Kat Lee: How does the guiding relationship play into this? For me, and I’ve had many talks like this, I say some of this is not really going to go away until you have an established guiding relationship.

Dr. Rachelle Sheely: I think that’s true, and I think we also know that there are some things that have nothing to do with the guiding relationship, they are… So for example, a lot of the questions I like to ask parents, is it a problem because it’s embarrassing, or is it a problem because it’s dangerous? And somewhere in the middle of those two extremes, lie other things that might be problematic. But if it’s an embarrassing kind of stim or something like that the child does, I think we have to understand that as a parent, if we can get a child in a better regulatory pattern, that some of those things are gonna go away on their own. Sometimes just the guiding relationship reduces some of these things. However, if it’s dangerous and that’s another whole bag of tricks, not a good choice. Not a good term, I don’t think. But we need to understand, is there something that’s triggering it? This is probably one of the other odder things I’ve ever said to you. But I remember one time, a little boy who, when we started trying to figure out if something was triggering this awful behavior that was going on with him, we realized that 20 minutes after he had had milk, it happened.

Dr. Rachelle Sheely: Now, please, I want everybody listening, I’m not suggesting that these things come from lactose intolerance. But what we discovered when we started looking at it, there was actually something that’s triggering it. That’s the easy part. I mean, if you can find out something is triggering a very complex behavior, and it’s more linear rather than layers of complexity, that makes it kind of easy. But I would say that the first thing any parent in a guiding relationship wants to do is understand this behavior, what’s the meaning from it? Is it something the child does wants to escape? 

Dr. Rachelle Sheely: We’ve all had children who don’t wanna do the dishes, right? [laughter] But usually there’s some way to understand it, and I think it’s important that we take the time, whatever time that’s going to take to figure it out. So I say start with taking the time. I am also a fan of video taping the behavior, and I wanna be careful about this. Because just by video taping the behavior, I don’t mean that we’re gonna embarrass the child, look what you… Look, well, look, this is the way you look when you do that. No, no, no, I’m not saying it for that reason, but sometimes understanding what happened 20 minutes before, 20 minutes after or just looking at it, we’ll see something that might be helpful to a physician. A lot of our kids are on medication, is there something going on with medication? So I don’t wanna ever rule out immediately that something physical is going along with the child. Also don’t wanna rule out that it’s not being triggered by something.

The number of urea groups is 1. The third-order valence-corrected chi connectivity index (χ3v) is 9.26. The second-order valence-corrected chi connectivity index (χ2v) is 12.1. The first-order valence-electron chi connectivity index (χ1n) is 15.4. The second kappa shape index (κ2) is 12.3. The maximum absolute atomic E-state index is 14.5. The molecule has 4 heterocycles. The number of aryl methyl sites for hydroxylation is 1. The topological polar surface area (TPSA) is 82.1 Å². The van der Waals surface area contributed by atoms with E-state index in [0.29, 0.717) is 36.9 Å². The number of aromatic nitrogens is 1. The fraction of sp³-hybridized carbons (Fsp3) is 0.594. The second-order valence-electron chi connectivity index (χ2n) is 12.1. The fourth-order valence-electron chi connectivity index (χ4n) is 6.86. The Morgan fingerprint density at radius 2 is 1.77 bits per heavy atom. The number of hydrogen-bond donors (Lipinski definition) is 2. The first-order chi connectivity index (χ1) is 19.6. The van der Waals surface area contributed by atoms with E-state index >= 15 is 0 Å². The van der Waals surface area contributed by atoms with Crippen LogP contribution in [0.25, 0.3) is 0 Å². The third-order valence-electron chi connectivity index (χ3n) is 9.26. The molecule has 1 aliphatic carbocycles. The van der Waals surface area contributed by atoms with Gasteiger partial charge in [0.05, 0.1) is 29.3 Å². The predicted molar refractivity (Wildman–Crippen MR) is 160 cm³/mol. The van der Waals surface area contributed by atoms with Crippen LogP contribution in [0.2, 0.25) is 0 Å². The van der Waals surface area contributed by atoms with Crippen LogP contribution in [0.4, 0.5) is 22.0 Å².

Dr. Rachelle Sheely: If it does seem to be 100% random, then we just need to investigate further. The guiding relationship is really a wonderful way for parents to approach anything that’s going on with their child. Everybody stay calm. Everybody stay calm. And let’s, we are in this together, I’m gonna help you do this.

Kat Lee: One of the most comforting things that I hold in my heart and my mind that you have ever said to me is, autism makes all of us feel incompetent at times. So I think whether we have parents with us or professionals listening to us today, it’s important to know that if you feel that way when you’re confronted with these things, when your child is so struggling and hurting, you’re not alone.

Dr. Rachelle Sheely: I think that’s true. And as professionals, we wanna figure it out too. I’d like to say usually there’s no quick answer, there’s no quick response to it, but I am a believer that if we take the time and we honestly are trying to understand what’s going with a child who usually cannot tell us, that we’re gonna be in a good place.

Kat Lee: And thanks for joining us for Autism: A New Perspective, the podcast show where we help you understand what is going on in the mind of your child. And we encourage you that growth for your child is possible. I’m Kat Lee. See you next time.